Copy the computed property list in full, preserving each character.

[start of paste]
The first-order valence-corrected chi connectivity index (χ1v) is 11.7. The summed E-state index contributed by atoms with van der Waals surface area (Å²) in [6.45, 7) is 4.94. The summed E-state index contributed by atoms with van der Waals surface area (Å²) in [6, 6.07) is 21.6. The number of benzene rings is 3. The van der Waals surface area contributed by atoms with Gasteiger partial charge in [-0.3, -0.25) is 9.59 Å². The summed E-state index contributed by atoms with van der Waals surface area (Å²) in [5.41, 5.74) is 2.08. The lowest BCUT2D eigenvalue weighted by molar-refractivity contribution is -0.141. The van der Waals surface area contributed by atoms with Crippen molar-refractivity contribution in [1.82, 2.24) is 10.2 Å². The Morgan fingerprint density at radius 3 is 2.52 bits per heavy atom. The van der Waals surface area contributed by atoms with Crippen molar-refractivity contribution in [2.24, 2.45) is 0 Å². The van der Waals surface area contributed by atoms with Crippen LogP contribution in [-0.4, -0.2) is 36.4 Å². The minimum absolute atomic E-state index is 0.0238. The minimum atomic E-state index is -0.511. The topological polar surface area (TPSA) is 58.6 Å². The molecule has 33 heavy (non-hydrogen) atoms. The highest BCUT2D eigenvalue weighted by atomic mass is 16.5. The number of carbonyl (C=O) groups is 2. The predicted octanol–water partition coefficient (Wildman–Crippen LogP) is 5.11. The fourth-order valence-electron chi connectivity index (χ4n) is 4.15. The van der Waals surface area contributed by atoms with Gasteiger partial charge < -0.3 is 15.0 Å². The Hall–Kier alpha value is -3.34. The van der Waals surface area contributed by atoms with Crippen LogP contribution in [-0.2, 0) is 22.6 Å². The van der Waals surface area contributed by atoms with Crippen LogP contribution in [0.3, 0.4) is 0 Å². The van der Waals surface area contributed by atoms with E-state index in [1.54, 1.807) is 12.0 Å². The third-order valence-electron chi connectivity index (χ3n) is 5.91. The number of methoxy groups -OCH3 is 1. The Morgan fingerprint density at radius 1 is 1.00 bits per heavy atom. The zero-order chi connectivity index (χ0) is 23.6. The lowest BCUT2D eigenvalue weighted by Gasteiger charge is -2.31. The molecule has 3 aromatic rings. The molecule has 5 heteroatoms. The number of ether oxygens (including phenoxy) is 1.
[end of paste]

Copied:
The first-order valence-corrected chi connectivity index (χ1v) is 11.7. The summed E-state index contributed by atoms with van der Waals surface area (Å²) in [6.45, 7) is 4.94. The summed E-state index contributed by atoms with van der Waals surface area (Å²) in [6, 6.07) is 21.6. The number of benzene rings is 3. The van der Waals surface area contributed by atoms with Gasteiger partial charge in [-0.3, -0.25) is 9.59 Å². The summed E-state index contributed by atoms with van der Waals surface area (Å²) in [5.41, 5.74) is 2.08. The lowest BCUT2D eigenvalue weighted by molar-refractivity contribution is -0.141. The van der Waals surface area contributed by atoms with Crippen molar-refractivity contribution in [1.82, 2.24) is 10.2 Å². The Morgan fingerprint density at radius 3 is 2.52 bits per heavy atom. The van der Waals surface area contributed by atoms with Crippen molar-refractivity contribution in [2.24, 2.45) is 0 Å². The van der Waals surface area contributed by atoms with Crippen LogP contribution in [-0.4, -0.2) is 36.4 Å². The minimum absolute atomic E-state index is 0.0238. The minimum atomic E-state index is -0.511. The topological polar surface area (TPSA) is 58.6 Å². The molecule has 33 heavy (non-hydrogen) atoms. The highest BCUT2D eigenvalue weighted by atomic mass is 16.5. The number of carbonyl (C=O) groups is 2. The predicted octanol–water partition coefficient (Wildman–Crippen LogP) is 5.11. The fourth-order valence-electron chi connectivity index (χ4n) is 4.15. The van der Waals surface area contributed by atoms with Gasteiger partial charge < -0.3 is 15.0 Å². The Hall–Kier alpha value is -3.34. The van der Waals surface area contributed by atoms with Crippen LogP contribution in [-0.2, 0) is 22.6 Å². The van der Waals surface area contributed by atoms with Crippen LogP contribution in [0.3, 0.4) is 0 Å². The van der Waals surface area contributed by atoms with E-state index in [1.54, 1.807) is 12.0 Å². The third-order valence-electron chi connectivity index (χ3n) is 5.91. The number of methoxy groups -OCH3 is 1. The Morgan fingerprint density at radius 1 is 1.00 bits per heavy atom. The zero-order chi connectivity index (χ0) is 23.6. The lowest BCUT2D eigenvalue weighted by Gasteiger charge is -2.31. The molecule has 3 aromatic rings. The molecule has 5 heteroatoms. The number of ether oxygens (including phenoxy) is 1.